The persistent drought has made water issues a very high priority for California voters, according to a recent poll. For the California Chamber of Commerce, the search for comprehensive solutions to the state’s water needs has been a longstanding concern and priority.
Through its water policy committee, the CalChamber continually gathers information and insights from state water experts well-attuned to the many complexities of California’s water infrastructure. Committee members are actively engaged in helping administration water policy specialists find ways to resolve practical and political barriers to improving the state’s water supply outlook.
The committee co-chairs are Robert MacLean, president, California American Water and Hawaii American Water; and Daniel W. Boyd, principal, Boyd Consulting Services.
Coalition for Water Security
The CalChamber is a founding member of Californians for Water Security, a broad-based coalition supporting the Governor’s California Water Fix, including building new underground tunnels to transport water through the Sacramento-San Joaquin Delta.
A September poll conducted on behalf of the coalition by EMC Research showed nearly 80% of Californians support the plan when voters hear information about key components and the plan’s importance to the surveyed person’s own region.
The poll showed strong support across demographic and party lines, with Democrats, Republicans and Independents all supportive, and support spanning across age groups and gender.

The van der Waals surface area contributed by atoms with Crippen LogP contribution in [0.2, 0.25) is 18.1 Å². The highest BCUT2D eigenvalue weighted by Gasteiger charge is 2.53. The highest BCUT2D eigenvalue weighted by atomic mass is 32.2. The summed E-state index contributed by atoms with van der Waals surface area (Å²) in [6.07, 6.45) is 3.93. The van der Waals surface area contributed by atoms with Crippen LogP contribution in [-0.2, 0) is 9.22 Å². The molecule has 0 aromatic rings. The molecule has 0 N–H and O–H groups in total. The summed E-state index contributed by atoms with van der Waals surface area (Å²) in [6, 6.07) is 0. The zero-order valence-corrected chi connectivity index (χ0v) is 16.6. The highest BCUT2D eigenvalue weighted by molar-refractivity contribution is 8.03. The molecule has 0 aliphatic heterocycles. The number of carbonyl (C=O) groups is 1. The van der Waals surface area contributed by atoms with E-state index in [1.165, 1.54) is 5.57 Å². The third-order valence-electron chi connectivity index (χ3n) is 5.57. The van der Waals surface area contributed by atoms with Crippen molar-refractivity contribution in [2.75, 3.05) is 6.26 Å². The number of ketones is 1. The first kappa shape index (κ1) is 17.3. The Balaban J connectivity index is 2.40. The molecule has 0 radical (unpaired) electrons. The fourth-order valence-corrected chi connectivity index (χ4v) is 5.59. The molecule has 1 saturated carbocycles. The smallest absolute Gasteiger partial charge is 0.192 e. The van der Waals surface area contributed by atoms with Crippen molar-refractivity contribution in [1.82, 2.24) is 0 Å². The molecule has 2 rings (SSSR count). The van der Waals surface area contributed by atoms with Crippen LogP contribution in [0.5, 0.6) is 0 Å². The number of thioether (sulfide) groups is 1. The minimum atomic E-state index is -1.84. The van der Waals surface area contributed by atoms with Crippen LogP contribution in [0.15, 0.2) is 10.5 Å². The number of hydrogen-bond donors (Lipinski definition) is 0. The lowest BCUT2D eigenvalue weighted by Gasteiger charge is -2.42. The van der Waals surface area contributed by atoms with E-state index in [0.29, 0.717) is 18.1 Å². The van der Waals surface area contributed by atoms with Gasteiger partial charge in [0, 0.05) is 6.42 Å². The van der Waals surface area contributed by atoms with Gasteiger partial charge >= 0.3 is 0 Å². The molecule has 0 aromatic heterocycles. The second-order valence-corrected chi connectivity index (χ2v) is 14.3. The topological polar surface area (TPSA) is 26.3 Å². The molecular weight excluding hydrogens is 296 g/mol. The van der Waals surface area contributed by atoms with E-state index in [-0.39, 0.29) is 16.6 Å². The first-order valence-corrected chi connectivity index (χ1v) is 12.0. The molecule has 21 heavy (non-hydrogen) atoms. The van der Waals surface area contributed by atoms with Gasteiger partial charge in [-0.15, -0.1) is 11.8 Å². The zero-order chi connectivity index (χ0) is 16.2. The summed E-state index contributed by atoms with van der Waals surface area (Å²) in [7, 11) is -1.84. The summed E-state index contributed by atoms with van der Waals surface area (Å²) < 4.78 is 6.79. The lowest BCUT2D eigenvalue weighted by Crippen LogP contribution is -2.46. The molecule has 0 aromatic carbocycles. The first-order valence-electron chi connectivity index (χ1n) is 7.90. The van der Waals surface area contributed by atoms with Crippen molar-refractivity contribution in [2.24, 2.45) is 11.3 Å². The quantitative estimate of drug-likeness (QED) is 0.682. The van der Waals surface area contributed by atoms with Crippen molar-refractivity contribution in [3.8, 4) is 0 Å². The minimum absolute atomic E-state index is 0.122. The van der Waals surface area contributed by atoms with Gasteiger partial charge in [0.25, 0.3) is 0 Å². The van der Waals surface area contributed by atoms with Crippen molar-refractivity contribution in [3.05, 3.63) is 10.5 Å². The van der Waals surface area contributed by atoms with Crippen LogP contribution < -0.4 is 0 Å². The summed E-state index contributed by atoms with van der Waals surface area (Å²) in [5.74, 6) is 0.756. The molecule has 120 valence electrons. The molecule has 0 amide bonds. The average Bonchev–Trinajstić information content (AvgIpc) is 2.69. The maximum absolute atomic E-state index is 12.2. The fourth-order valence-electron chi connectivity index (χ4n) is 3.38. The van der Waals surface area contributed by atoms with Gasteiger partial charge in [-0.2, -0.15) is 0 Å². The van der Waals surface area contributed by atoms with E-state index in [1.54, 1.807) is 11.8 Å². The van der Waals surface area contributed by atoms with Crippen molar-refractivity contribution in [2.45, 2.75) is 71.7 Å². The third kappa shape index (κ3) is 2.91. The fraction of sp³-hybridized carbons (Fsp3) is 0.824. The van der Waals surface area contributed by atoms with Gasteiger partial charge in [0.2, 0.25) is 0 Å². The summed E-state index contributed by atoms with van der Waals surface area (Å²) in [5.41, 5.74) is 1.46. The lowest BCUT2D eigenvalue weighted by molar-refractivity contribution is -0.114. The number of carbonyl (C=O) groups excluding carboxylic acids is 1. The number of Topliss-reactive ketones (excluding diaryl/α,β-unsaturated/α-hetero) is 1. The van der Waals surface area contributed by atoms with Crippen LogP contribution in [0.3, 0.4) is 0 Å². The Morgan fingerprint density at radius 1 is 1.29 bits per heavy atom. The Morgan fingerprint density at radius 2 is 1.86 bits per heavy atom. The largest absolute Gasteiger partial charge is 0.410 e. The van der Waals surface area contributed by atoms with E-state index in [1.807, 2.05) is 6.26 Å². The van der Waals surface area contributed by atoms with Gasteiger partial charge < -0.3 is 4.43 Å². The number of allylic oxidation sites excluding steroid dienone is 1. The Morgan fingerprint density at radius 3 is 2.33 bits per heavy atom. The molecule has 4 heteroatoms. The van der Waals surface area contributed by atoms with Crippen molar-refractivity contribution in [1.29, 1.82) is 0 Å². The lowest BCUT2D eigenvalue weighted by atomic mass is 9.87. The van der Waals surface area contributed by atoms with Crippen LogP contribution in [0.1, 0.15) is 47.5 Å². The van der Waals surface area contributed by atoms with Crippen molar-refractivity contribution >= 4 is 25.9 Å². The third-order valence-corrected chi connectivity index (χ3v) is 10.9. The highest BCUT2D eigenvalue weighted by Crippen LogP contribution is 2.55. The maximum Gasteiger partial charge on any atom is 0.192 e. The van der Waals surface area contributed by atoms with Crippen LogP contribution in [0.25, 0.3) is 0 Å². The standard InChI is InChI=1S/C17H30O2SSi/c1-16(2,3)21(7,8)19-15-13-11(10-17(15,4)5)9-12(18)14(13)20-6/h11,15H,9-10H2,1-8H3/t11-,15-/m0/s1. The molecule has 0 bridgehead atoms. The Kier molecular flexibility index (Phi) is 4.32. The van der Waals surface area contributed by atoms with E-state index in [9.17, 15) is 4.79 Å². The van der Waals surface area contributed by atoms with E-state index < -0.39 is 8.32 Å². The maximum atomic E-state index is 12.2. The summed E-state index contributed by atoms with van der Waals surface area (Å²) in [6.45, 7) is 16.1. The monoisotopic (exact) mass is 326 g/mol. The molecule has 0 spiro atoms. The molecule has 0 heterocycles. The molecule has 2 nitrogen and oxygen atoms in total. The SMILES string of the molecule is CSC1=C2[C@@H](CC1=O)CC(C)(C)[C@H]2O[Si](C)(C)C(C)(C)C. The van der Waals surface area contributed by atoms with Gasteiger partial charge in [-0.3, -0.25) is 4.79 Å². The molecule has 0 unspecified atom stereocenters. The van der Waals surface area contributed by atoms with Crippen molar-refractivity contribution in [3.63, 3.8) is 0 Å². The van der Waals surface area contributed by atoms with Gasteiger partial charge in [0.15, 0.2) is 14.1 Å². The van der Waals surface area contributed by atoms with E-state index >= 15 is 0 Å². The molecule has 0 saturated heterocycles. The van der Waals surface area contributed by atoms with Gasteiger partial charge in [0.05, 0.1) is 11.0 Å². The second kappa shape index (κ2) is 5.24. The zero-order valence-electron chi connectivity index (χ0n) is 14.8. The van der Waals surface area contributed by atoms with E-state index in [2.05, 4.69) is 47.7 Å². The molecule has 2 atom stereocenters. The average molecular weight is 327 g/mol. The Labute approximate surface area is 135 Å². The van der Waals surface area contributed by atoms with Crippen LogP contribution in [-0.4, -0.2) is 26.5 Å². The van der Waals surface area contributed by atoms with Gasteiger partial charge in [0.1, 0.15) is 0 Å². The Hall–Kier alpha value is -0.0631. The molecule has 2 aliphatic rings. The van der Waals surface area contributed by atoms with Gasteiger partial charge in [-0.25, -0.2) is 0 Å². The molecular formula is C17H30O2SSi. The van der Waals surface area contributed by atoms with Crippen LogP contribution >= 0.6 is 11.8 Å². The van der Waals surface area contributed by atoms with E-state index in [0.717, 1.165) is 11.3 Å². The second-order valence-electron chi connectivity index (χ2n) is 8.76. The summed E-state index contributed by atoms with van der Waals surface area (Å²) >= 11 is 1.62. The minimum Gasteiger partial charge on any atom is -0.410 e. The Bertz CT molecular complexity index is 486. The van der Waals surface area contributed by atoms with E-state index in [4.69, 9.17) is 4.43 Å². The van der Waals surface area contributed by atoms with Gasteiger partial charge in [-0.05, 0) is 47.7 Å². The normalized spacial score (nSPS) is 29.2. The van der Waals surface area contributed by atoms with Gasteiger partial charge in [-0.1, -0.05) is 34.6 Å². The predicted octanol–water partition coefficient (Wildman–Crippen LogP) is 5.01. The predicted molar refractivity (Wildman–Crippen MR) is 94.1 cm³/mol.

Even after hearing a back-and-forth of statements from supporters and opponents in each region, support for the Water Fix remained well above a super majority—68% support statewide.
In response to an open-ended question about the most important problem facing California, 36% of voters volunteered the drought as the top issue facing the state, double the percentage of voters mentioning the drought early this year.
Asked to rate the importance of issues facing the state, 59% of respondents rated the drought as most important, followed by the reliability of water supply (40%) and the conditions of the state’s water infrastructure (33%).
Flexible Storage Project
A closer look at a proposal to build water storage with multiple statewide benefits—the Sites Reservoir Project—was the focus of the October 26 gathering of the CalChamber Water Subcommittee.
Subcommittee members exchanged comments and information with James Watson, general manager of the joint powers authority that is spearheading efforts to secure funding and support for the Sites Reservoir Project.
Watson explained how the completed project will provide storage whose usage includes capturing rainwater. The additional storage will enable state water managers to balance actions to secure water supply with those for environmental goals, such as protecting fish.
Located in Northern California, west of the community of Maxwell in Colusa County, the project upon completion can help improve the availability and quality of water for both its region and communities farther south in the Central Valley.